Six Problems for Don Isidro Parodi by Jorge Luis Borges and Adolfo Bioy-Casares

Recommended to old Argentinians…

😦

Don Isidro Parodi is in prison for a crime he didn’t commit, but for which the police found it convenient to frame him. He now is known as a kind of consulting detective, to whose jail cell people bring their insoluble mysteries, and he tells them the solution. Like The Old Man in the Corner, of whom Parodi is clearly a parody (geddit?), there is no investigation in the middle. And I didn’t even like The Old Man in the Corner much…

Oh dear, another of Martin Edwards’ 100 Classic Crime books that I’m abandoning – I fear he and I simply have very different tastes at times. I rarely enjoy spoofs even when they’re well done, and for my money these are not well done, though perhaps that owes something to the awfulness of the translation. Six supposedly humorous tales, they are in fact overly wordy, condescendingly knowing and gratingly arch, with every client (of the three I read, at least) having exactly the same characterisation – a narcissistic simpleton who “hilariously” reveals his own foolishness while attempting to show how superior he is. Sadly, I quickly began to see the authors as being not significantly differently from these clients, although obviously I’m aware Borges has God-like status in the literary world. One day maybe I’ll look up wikipedia to find out why – it certainly can’t be because of these stories.

Challenge details:
Book: 98
Subject Heading: Cosmopolitan Crimes
Publication Year: 1942

The stories reference the famous detectives of the Golden Age and have lots and lots of winking references to people and events I assume were well known in the Argentina of the time, so that, to be fair, maybe they’re more fun if you’re an old Argentinian. But I doubt it.

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Having had a run of 1- and 2-star abandonments in this challenge, I’ve been debating whether to continue with it. However, looking back, in fact of the forty books I’ve read so far, I’ve given twenty 5-stars, and several more 4. So I’m going to assume I’ve just hit an unlucky patch and soldier on for a while longer. I mention this merely because I wouldn’t want my deeply unenthusiastic recent reviews to put anyone off reading Edwards’ book, which I enjoyed very much, or trying some of his recommendations for themselves. As always, my reviews are simply my subjective reaction, not a critical evaluation. You may love the ones I hate…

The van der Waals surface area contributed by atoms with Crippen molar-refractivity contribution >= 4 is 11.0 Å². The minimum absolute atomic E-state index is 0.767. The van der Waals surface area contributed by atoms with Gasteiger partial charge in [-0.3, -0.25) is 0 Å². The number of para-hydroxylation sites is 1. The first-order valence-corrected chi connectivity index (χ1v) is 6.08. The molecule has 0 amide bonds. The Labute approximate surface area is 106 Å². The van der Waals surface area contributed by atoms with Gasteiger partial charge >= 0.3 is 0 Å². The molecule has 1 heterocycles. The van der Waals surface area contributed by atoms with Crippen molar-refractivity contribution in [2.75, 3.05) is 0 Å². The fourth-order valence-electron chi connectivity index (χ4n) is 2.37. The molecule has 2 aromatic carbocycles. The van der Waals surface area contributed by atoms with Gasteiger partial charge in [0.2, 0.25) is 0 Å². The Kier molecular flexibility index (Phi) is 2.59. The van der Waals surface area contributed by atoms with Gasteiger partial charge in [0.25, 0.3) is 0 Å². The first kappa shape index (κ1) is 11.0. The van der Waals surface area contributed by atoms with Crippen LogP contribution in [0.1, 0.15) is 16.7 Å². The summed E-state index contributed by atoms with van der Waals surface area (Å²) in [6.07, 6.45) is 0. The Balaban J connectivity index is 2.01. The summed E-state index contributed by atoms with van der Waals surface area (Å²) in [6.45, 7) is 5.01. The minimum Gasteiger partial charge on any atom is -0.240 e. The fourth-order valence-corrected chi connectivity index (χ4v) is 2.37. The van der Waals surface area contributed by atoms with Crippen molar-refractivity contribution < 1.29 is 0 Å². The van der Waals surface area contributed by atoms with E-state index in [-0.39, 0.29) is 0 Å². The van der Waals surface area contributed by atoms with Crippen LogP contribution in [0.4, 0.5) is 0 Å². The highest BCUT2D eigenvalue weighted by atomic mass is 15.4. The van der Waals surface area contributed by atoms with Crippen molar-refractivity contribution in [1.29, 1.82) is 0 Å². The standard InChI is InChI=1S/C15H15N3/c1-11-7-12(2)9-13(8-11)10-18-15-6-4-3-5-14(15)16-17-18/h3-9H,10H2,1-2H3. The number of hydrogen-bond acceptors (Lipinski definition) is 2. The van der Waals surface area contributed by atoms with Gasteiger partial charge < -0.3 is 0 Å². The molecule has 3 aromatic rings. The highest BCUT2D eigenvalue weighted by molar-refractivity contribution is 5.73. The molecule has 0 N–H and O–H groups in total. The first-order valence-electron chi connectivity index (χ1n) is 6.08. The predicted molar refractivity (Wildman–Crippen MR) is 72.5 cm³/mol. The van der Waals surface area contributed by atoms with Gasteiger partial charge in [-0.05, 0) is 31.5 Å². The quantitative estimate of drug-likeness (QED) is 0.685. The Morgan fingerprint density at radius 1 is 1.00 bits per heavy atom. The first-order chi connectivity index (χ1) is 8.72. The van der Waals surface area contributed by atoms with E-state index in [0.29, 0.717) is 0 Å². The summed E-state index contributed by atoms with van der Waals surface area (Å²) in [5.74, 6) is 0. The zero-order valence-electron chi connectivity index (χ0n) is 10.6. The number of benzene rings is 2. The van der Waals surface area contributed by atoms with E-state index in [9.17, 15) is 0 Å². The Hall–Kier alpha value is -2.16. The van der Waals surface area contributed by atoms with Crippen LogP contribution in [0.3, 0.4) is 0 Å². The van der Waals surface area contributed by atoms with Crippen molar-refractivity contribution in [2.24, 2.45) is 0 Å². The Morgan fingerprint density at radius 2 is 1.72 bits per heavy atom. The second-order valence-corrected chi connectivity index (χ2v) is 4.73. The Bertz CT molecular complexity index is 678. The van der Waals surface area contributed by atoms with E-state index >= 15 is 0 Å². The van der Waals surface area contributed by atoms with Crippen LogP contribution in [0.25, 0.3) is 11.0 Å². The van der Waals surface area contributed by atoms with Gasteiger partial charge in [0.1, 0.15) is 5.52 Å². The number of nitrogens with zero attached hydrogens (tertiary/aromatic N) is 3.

TBR Thursday 244…

A ninth batch of murder, mystery and mayhem…

This is a challenge to read all 102 (102? Yes, 102) books listed in Martin Edwards’ guide to vintage crime, The Story of Classic Crime in 100 Books. (100? Yes, 100.) Because of all the other great vintage crime being republished at the moment, I’m going very slowly with this challenge, and they’ve proved to be a bit of a mixed bag so far. Here’s the second batch for 2020 and the ninth overall – some well known names in this batch!

The Killer and the Slain by Hugh Walpole

This will be my introduction to Hugh Walpole. It sounds dark and pretty terrifying – I may need to wake the porpy up for company…

The Blurb says: As boys, Jimmie Tunstall was John Talbot’s implacable foe, never ceasing to taunt, torment, and bully him. Years later, John is married and living in a small coastal town when he learns, much to his chagrin, that his old adversary has just moved to the same town. Before long the harassment begins anew until finally, driven to desperation, John murders his tormentor. Soon he starts to suffer from frightening hallucinations and his personality and physical appearance begin to alter, causing him increasingly to resemble the man he killed. Is it merely the psychological effect of his guilt, or is it the manifestation of something supernatural—and evil? The tension builds until the chilling final scene, when the horrifying truth will be revealed about the killer—and the slain.

Challenge details

Book No: 101

Subject Heading: The Way Ahead

Publication Year: 1942

Martin Edwards says: The Killer and the Slain is a compelling novel, very distantly reminiscent of James Hogg’s The Private Memoirs and Confessions of a Justified Sinner (1824), yet distinctive in its treatment of cruelty and murderous obsession…

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The Sussex Downs Murder by John Bude